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Cape Cod, United States
__I see with young eyes, an old mirror. Here, I hope to offer... as I see.

Wednesday, March 17, 2010

I referred to her silently as "Shelly," but, of course, not in class.
__It was 1959 and Shelly was an elderly, High School English teacher; as a sophomore, with extreme misfortune I was assigned to her class. She pulled and pulled, and I hated every moment. As a Junior I was in her English Literature class, I hated every moment. Senior year? I chose to enroll in Shelly's Creative Writing course, an optional class, and I hated every moment.
__Shelly never taught me how to think as she might think, or to dream as she might dream, to write as she would write, or to understand as she understood. She taught me to think as I would think, to dream as I would dream, to write as I would write, and to understand as I would know.
__ She once said: "A poet can only put marks on the page, it is the reader that must interpret the dream."
__Shelly was a teacher, long before the word 'imprint' became a synonym for 'educate'.



the teacher
pulls the student from the root
a tree spreads

15 comments:

Talon said...

Really fine teachers stand out in in our memories. And I smile reading this because what you say is so true - we don't like it, but they really show us how to think for ourselves and that's a gift that lasts a lifetime. Did you ever get to tell her what an impression she made?

Magyar said...

Oooo, I speak badly Talon, but in my way I was able, and she knew.

Dianne said...

very dramatic punch at the end, I jumped up that tree!

Kristin Riggs said...

Awwww, Doug...this one truly tugs at THIS teacher's heart. Love it. It also gives me hope. I have a little boy in my class who claims that he hates school...especially MY CLASS where I have the audacity to make him read and write every day! Maybe someday he'll see the worth in that. :)

Kristin

Lorraine said...

Wow Doug, this is special, obviously she saw the creative genius beyond the pride and stubborness...I love this dedication to a very special teacher

Bhavesh Chhatbar said...

This post is very touching! I truly liked it very much!!

Bhavesh

 

Magyar said...

Bhavesh...welcome, and thank you!
__In my best (or my worst?) phonetic spelling:
__Kaa say ho, Bhavesh! Su kree aah!
aou jo. _m

John McDonald said...

excellent M
john

Timoteo said...

Nice...I like what she said about poetry.

Margie said...

I came over from Lorraine's blog as I see you there and you leave great comments.

Wonderful dedication to your teacher.
Loved it!

Margie :)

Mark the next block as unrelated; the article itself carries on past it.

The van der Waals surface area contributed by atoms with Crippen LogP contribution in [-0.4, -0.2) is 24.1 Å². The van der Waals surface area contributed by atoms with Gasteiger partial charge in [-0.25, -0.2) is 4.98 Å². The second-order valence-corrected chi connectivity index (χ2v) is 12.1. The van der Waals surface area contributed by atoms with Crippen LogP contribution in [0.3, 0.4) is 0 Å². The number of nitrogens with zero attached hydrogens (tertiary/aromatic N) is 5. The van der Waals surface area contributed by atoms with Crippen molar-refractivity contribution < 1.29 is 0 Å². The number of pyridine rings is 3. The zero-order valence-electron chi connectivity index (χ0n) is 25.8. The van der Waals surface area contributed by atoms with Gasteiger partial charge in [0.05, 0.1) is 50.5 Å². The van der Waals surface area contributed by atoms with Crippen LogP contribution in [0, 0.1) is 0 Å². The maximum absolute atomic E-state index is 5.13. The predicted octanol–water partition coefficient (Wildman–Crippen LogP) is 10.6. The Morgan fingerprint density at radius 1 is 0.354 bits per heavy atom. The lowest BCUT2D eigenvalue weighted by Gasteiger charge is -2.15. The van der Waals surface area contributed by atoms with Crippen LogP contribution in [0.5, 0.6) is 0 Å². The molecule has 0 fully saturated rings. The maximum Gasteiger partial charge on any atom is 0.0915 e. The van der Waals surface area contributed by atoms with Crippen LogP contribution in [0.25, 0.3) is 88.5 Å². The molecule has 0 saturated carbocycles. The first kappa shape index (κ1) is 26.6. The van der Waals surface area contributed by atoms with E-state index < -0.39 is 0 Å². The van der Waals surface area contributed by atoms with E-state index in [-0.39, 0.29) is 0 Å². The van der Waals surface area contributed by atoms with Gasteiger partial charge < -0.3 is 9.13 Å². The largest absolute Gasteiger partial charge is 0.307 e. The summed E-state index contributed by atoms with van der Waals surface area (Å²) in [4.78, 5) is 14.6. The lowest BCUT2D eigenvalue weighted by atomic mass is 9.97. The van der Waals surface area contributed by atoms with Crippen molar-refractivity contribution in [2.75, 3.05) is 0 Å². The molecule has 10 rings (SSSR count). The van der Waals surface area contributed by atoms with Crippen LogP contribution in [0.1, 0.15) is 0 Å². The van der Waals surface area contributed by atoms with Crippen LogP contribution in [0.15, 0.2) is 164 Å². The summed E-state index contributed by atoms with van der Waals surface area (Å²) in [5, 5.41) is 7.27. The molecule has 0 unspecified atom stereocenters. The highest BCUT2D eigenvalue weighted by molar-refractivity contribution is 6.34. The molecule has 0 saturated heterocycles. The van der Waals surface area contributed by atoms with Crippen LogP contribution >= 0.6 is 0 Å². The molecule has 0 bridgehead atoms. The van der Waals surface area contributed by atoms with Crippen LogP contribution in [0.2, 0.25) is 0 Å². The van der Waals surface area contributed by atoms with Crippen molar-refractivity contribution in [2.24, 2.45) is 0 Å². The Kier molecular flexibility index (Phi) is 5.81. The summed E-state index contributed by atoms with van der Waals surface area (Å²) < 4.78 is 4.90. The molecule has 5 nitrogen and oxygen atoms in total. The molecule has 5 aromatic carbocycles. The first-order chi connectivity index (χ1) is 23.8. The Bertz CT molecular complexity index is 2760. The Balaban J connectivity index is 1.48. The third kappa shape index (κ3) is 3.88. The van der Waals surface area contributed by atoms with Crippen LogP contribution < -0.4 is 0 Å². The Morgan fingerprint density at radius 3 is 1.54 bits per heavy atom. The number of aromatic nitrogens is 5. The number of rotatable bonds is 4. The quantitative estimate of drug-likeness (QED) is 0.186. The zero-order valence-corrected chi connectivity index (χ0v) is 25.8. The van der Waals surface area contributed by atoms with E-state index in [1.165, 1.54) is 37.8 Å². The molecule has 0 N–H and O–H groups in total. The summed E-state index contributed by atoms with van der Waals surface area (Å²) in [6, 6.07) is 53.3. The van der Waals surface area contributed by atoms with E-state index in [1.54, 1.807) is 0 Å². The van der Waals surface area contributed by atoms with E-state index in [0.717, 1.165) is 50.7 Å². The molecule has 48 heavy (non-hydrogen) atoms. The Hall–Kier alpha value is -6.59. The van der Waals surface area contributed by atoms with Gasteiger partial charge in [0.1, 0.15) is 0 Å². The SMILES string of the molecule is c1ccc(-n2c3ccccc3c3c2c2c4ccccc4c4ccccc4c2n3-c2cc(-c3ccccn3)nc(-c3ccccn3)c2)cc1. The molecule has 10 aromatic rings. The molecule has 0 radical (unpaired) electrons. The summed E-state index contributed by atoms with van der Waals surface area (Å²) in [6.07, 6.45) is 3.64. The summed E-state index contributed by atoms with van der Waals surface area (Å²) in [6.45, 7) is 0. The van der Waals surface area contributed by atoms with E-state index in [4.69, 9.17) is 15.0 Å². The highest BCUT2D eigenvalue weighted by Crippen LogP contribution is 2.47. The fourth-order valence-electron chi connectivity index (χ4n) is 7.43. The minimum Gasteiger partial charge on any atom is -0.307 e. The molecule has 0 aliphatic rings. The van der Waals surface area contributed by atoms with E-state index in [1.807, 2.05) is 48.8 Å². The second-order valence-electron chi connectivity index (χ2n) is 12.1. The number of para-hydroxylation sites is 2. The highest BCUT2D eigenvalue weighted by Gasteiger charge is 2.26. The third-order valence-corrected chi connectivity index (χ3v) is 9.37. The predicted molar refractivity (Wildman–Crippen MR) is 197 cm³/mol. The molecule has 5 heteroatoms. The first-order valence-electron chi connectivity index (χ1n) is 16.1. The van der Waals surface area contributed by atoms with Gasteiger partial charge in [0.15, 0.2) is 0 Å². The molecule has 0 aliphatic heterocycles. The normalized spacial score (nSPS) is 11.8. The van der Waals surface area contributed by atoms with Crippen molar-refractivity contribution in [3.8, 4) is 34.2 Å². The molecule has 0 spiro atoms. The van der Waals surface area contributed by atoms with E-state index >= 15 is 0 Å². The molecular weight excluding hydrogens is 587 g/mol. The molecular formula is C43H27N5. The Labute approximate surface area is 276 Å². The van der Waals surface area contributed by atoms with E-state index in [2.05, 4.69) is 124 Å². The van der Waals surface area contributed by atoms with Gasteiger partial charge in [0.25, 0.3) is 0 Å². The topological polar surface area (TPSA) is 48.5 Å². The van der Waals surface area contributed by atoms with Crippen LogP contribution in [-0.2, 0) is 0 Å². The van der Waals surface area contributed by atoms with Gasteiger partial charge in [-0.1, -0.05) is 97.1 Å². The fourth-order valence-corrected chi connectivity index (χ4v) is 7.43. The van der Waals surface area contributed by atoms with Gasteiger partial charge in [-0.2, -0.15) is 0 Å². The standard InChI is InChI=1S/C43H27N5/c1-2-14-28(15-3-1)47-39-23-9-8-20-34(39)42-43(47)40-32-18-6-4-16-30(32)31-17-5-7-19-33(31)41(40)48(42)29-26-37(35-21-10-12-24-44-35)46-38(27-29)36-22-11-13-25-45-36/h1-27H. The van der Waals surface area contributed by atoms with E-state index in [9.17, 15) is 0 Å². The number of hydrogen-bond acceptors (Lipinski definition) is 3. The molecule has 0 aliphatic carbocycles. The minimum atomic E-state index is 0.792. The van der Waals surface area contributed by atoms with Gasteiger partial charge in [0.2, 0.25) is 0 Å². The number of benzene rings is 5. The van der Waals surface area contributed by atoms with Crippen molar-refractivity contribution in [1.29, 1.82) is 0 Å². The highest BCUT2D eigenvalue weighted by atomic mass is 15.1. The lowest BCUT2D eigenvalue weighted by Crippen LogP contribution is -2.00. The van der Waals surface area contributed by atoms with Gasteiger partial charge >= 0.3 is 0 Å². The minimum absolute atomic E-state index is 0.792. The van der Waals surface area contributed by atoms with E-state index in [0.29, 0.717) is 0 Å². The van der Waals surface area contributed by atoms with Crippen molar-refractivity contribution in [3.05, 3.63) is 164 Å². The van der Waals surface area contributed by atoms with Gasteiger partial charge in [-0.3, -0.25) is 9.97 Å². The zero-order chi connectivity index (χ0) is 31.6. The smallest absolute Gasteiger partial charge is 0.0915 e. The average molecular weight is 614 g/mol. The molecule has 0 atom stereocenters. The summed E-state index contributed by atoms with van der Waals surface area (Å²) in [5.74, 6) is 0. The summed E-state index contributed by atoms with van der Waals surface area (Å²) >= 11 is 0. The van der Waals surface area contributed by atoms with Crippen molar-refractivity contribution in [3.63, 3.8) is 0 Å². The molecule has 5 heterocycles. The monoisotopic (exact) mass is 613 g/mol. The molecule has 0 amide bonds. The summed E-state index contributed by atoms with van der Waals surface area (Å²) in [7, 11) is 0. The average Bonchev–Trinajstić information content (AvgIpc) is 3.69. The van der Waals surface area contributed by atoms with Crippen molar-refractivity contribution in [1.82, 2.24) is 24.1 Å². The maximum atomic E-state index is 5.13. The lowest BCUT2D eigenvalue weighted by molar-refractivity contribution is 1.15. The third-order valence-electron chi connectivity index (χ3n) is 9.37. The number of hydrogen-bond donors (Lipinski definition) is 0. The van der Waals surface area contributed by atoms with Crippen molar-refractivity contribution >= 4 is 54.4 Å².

Lynn said...

Magyar -

Thank you for stopping by my blog! And I love this post about a teacher who had so much impact on your life. More teachers should be like Shelley...

sandy, from fourwinds said...

One teacher can make all the difference, can't it? I love stories like this, and your poem, too.

Magyar said...

__I hope you all are aware of how much I have appreciated your visits, and your understanding of my ramblings!

Diannne, Still in the tree?

Kristin, I know you'll teach him "how to," and not "what you."

Lorraine, thank you, but "creative genius?" And you say I'm comical? ;<)

John, old friend, I sincerly thank you!

Tim... we so often think on the same path. Footprints

Margie, I thank LL, that you and I have met!

Lynn, thank you for the visit, you are always welcome... and I do love that photo!

Sandy... I hope you know how much I like your -nature haiga-. Daily visits!

Greatfully! _m

T.Migratorius said...

This is a MOST excellent haibun! Wonderful. Shelly would be proud!

Sean Jeating said...

Now, if not here, where then?!

Sometimes dropping by via Janice (Drinking the Moon), reading one, two or five or more of your haikus - some of them leaving me cold, some causing the corners of my mouth starting an expedition to my ear-lobes, some encouraging me to ponder about this and that I'd otherwise perhaps/probably not have come to think about - I felt tempted to leave at least a short com(pli)ment. Chapeau!

Why would I have hesitated?
Laziness? ... Hm, yes.

Anyway, I might not comment again, Magyar*, and I am pretty sure that you could happily live without; however, I do wish you to know that whenever sometimes visiting I do appreciate most of your words.
Thank you.
May words always come easy to you.

* Hungarian? No need to answer. I am just curious.